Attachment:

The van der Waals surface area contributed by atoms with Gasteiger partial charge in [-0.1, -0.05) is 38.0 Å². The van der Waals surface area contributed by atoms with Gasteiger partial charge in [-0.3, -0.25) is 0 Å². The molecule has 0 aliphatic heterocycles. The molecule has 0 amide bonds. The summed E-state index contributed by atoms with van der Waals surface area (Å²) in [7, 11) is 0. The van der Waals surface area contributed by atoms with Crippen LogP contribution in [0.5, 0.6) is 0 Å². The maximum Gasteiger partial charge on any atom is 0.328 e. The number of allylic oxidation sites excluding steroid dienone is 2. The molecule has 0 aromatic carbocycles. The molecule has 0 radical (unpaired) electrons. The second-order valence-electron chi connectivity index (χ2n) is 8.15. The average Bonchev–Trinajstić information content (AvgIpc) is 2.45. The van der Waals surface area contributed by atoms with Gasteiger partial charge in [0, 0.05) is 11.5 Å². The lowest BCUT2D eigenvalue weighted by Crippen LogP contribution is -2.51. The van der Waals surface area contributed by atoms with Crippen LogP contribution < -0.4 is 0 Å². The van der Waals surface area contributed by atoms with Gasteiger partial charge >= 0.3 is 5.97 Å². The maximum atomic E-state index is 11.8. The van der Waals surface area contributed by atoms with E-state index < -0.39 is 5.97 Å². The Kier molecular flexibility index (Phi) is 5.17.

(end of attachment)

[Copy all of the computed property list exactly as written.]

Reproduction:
The van der Waals surface area contributed by atoms with Gasteiger partial charge in [-0.1, -0.05) is 38.0 Å². The van der Waals surface area contributed by atoms with Gasteiger partial charge in [-0.3, -0.25) is 0 Å². The molecule has 0 aliphatic heterocycles. The molecule has 0 amide bonds. The summed E-state index contributed by atoms with van der Waals surface area (Å²) in [7, 11) is 0. The van der Waals surface area contributed by atoms with Crippen LogP contribution in [0.5, 0.6) is 0 Å². The maximum Gasteiger partial charge on any atom is 0.328 e. The number of allylic oxidation sites excluding steroid dienone is 2. The molecule has 0 aromatic carbocycles. The molecule has 0 radical (unpaired) electrons. The second-order valence-electron chi connectivity index (χ2n) is 8.15. The average Bonchev–Trinajstić information content (AvgIpc) is 2.45. The van der Waals surface area contributed by atoms with Gasteiger partial charge in [0, 0.05) is 11.5 Å². The lowest BCUT2D eigenvalue weighted by Crippen LogP contribution is -2.51. The van der Waals surface area contributed by atoms with Crippen LogP contribution < -0.4 is 0 Å². The van der Waals surface area contributed by atoms with Gasteiger partial charge >= 0.3 is 5.97 Å². The maximum atomic E-state index is 11.8. The van der Waals surface area contributed by atoms with E-state index < -0.39 is 5.97 Å². The Kier molecular flexibility index (Phi) is 5.17.